|For the week of: 6/19/99|
Question: "Can lower back pain contribute to a mid/upper back pain"
Answer: The answer to your question depends on several factors such as how you injured your back, if you are doing stretching or physical therapy, nutrition, ergonomics, etc.
But, in general, it is very common to have pain and discomfort "travel" to different regions of the body, especially in the back. Muscles of the spine run from the base of the sacrum (near the buttocks) to the base of the skull. Changes of any kind in any portion of the back due to tightness, postural distortions and "favoring" can contribute to tightness and discomfort in areas other than the original problem spot.
Many times, the area where you feel the most pain is NOT the most injured or tight muscle, but the pain has been referred there from the injured region. There are many well known pathways for "referred pain" to travel from one part of the body to the next. I frequently use charts of these pathways to educate my clients about pain patterns.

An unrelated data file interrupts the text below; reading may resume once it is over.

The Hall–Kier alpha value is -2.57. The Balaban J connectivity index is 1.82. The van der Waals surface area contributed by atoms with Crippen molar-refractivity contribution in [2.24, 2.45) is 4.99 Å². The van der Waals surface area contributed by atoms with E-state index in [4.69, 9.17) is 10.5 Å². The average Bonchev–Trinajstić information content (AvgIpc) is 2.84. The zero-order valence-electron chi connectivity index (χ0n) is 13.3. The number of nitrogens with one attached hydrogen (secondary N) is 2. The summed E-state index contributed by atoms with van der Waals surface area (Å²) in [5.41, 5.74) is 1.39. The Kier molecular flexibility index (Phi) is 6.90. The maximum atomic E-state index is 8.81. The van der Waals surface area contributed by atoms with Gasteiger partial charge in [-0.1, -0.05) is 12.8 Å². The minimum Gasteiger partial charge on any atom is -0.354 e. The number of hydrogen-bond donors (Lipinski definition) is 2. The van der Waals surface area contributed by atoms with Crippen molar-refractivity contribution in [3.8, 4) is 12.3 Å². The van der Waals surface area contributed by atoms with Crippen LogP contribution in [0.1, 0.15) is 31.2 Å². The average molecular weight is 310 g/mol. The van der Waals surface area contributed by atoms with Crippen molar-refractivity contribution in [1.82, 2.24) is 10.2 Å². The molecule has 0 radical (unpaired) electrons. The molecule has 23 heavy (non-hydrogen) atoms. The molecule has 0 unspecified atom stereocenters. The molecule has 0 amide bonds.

If you are in pain, the best action to take is see a physician to rule out a major problem. If you have already done that, or if it is just uncomfortable or bothersome you may want to work with someone to release the tight soft tissue as well as learn some CORRECT stretching techniques.
In the case of soft tissue work, you can contact a Licensed Massage Therapist. For proper stretching instruction, you can meet with a Certified Personal Fitness Trainer or Physical Therapist. You may be able to find a LMT that also knows proper stretching, but ask them first if they have had training in it.
Improper stretching and ergonomics can actually make a soft tissue condition a lot worse.
Also visit the Borland-Groover Clinic "Ask-A-Doc" section